This how to video tutorial demonstrates how to tie a Turk's knot for sailing. Follow along with the step by step process and the directions below to learn how to tie the Turk's knot.
This is not magic but a very useful and very easy way to tie two pieces of rope together without them ever slipping apart. This simple how-to shows how to tie two pieces of rope together without them ever coming apart. This could be very helpful for sailing or anything you need to tie a knot.
Knots and rope bends are two different things in that bends are a way to tie two ropes together so you can easily untie them. Learn dozens of easy rope bends in this free rope bend video series.
A sheet bend is used to tie two lines (ropes) together that are the same or different sizes. If lines of different sizes are used, the thicker or stiffer line forms the open loop, and the thinner or more flexible line (white line) passes through the open loop, around the back and is tucked underneath itself. Tie a sheet bend knot.
Taking down the mainsail is also called flaking the mainsail over the boom. The mainsail is lowered and laid side to side over the top of the boom. Sail ties are then placed to secure the sail. The sailboat should be pointed into the wind or the mainsail will be blown off the boom. If there is significant wind, the mainsail's sheet should be loosened and the mainsail doused. It can then be flaked once the sailboat is at anchor or docked at port. Flake the mainsail when sailing.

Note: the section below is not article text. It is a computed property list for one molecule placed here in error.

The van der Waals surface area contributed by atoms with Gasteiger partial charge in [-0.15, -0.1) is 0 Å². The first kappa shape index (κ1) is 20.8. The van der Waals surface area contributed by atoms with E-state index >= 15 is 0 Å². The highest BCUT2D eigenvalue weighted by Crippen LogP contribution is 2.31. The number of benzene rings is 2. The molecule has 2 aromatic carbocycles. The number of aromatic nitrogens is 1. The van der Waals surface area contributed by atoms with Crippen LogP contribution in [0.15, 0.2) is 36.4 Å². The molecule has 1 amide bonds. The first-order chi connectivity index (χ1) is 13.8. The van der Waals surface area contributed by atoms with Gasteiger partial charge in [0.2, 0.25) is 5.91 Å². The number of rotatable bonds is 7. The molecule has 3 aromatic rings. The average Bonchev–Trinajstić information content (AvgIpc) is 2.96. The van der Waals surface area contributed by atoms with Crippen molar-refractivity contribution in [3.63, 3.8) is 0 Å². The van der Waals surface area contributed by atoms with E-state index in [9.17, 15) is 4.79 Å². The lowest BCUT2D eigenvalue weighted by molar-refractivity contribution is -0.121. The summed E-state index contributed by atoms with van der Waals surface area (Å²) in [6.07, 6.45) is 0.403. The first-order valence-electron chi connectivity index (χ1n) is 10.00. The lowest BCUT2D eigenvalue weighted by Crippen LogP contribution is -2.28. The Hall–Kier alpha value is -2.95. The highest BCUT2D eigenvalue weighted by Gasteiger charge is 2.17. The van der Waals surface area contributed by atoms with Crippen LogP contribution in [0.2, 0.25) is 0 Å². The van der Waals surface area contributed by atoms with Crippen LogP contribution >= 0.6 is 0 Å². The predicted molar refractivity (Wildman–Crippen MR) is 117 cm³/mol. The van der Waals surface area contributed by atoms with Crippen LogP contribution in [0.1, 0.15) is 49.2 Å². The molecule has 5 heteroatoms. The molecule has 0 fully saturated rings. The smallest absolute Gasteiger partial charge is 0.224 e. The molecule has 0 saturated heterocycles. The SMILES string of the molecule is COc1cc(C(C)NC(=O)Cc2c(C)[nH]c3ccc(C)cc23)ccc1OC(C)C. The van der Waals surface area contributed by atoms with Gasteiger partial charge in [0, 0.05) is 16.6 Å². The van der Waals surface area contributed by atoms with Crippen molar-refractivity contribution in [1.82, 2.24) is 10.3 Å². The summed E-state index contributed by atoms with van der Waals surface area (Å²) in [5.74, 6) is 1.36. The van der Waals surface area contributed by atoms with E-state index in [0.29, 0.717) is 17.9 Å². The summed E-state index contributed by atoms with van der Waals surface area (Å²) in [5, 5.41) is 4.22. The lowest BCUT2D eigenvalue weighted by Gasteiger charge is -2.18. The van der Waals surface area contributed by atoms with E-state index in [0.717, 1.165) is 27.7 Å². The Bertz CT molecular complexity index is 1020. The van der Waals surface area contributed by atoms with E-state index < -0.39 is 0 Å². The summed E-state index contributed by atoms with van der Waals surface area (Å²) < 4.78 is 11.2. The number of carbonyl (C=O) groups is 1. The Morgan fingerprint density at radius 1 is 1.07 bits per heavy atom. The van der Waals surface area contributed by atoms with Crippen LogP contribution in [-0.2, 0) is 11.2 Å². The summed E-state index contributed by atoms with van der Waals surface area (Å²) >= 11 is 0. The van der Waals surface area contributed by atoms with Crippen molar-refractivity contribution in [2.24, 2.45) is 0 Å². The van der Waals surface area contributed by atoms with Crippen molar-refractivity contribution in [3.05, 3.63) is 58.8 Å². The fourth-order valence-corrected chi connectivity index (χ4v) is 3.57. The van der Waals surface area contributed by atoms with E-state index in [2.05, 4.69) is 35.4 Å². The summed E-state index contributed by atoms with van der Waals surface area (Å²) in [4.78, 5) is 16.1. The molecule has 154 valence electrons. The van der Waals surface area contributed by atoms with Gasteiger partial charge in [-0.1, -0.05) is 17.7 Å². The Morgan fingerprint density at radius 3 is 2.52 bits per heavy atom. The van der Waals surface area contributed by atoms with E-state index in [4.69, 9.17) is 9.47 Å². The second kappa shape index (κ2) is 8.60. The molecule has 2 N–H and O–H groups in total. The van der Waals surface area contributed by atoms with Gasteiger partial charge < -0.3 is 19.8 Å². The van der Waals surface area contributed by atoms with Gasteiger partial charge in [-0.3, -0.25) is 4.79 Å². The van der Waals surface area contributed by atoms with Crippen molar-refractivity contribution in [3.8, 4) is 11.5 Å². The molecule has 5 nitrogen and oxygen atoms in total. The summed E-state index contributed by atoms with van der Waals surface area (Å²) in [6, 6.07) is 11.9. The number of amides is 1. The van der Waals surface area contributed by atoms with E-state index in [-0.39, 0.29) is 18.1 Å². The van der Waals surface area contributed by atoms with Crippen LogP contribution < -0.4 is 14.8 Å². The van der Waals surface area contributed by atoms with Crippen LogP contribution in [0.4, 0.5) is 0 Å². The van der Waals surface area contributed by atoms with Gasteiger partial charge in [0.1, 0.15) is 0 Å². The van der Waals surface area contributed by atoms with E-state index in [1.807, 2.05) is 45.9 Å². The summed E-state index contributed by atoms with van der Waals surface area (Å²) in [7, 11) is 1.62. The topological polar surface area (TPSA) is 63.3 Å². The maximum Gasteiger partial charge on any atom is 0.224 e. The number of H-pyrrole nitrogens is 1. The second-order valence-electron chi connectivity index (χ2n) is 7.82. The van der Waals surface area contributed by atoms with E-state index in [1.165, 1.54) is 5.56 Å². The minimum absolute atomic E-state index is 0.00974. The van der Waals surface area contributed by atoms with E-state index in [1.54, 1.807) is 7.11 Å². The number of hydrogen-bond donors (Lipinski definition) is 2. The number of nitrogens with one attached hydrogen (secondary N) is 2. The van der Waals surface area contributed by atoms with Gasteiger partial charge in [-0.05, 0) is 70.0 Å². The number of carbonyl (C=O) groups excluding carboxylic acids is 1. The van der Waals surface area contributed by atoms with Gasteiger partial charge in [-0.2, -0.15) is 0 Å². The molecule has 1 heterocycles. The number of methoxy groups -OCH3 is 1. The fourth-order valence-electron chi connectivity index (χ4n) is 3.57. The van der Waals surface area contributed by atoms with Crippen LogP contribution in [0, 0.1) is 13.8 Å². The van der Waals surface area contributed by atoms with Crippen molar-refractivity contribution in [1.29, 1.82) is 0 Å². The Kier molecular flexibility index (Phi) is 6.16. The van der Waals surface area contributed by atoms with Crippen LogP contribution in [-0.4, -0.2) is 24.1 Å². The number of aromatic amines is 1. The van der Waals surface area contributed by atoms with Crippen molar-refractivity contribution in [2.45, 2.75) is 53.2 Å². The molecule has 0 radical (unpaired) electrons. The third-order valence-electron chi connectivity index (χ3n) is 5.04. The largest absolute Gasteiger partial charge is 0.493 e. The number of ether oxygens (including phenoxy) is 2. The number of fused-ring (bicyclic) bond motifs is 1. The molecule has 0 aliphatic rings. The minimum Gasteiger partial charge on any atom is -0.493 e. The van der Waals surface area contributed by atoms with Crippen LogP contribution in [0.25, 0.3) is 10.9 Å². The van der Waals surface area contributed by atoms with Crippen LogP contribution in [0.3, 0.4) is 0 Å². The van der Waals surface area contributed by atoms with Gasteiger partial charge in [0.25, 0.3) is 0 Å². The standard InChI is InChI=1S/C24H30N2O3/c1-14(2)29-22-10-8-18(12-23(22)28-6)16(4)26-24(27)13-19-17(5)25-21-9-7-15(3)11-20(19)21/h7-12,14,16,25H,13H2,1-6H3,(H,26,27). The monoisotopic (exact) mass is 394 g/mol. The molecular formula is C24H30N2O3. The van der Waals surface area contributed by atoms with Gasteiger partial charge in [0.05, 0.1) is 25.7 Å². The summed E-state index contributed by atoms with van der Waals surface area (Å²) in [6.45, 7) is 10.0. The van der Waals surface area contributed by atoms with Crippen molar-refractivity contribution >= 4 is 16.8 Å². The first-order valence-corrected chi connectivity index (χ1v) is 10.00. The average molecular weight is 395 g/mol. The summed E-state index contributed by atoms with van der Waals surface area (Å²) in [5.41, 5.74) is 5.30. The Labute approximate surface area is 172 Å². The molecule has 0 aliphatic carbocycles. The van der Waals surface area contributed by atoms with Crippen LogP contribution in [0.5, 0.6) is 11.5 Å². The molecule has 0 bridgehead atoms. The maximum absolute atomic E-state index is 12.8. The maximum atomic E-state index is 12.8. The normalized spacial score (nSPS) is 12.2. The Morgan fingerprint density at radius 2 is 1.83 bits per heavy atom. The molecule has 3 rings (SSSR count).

Daniel Schieffelin shows us how to tie rope knots in this series of videos. Part 1 of 17 - How to Tie rope knots.
How to tie a noose knot is demonstrated in this video.
This is a home grown variant of the bowline, also useful for sailing. The bowline is tied in the standard manner in the bight of the rope. The running end is passed below the knot and follows the turn back around through the locking bend. The exiting loop can be used for lifting or for tensioning the line to tie down deck cargo. Check out this video sailing tutorial and learn how to tie a variation of the bowline knot.
In sailing, the term "heave to" means slowing down the boat's progression in such a way that the boat doesn't need to be steered directly. Take a look at this instructional video and learn how to heave to in sailing. To do this, the rudder will need to be turned so it's forcing the bow into the wind. The rudder and the jib counteract one another in the process, and the boat ends up stalling.
Heres a video that gives help and tips on how to sail a sunfish during a real race.
This video talks about the principles of heaving to, which is nothing more than stopping your boat in the water with the sails fully up, without making the boat create much forward motion. There are multiple reasons why you would want to heave to, and one is when the seas are getting rougher and the winds are becoming too strong to safely continue sailing. Watch to learn more about these situations and to see diagrams of everything.
Today, sailing is usually done for leisure or pleasure rather than traveling or moving cargo. While shipping is still the most viable way of moving goods overseas, with the advent of the airplane, sailing has transformed from a necessity to a sport. Some people put their sailing skills to the test in sailboat races; some just find it exciting to be riding the ocean waves on a non-motored vehicle, using techniques which sailors have employed for thousands of years.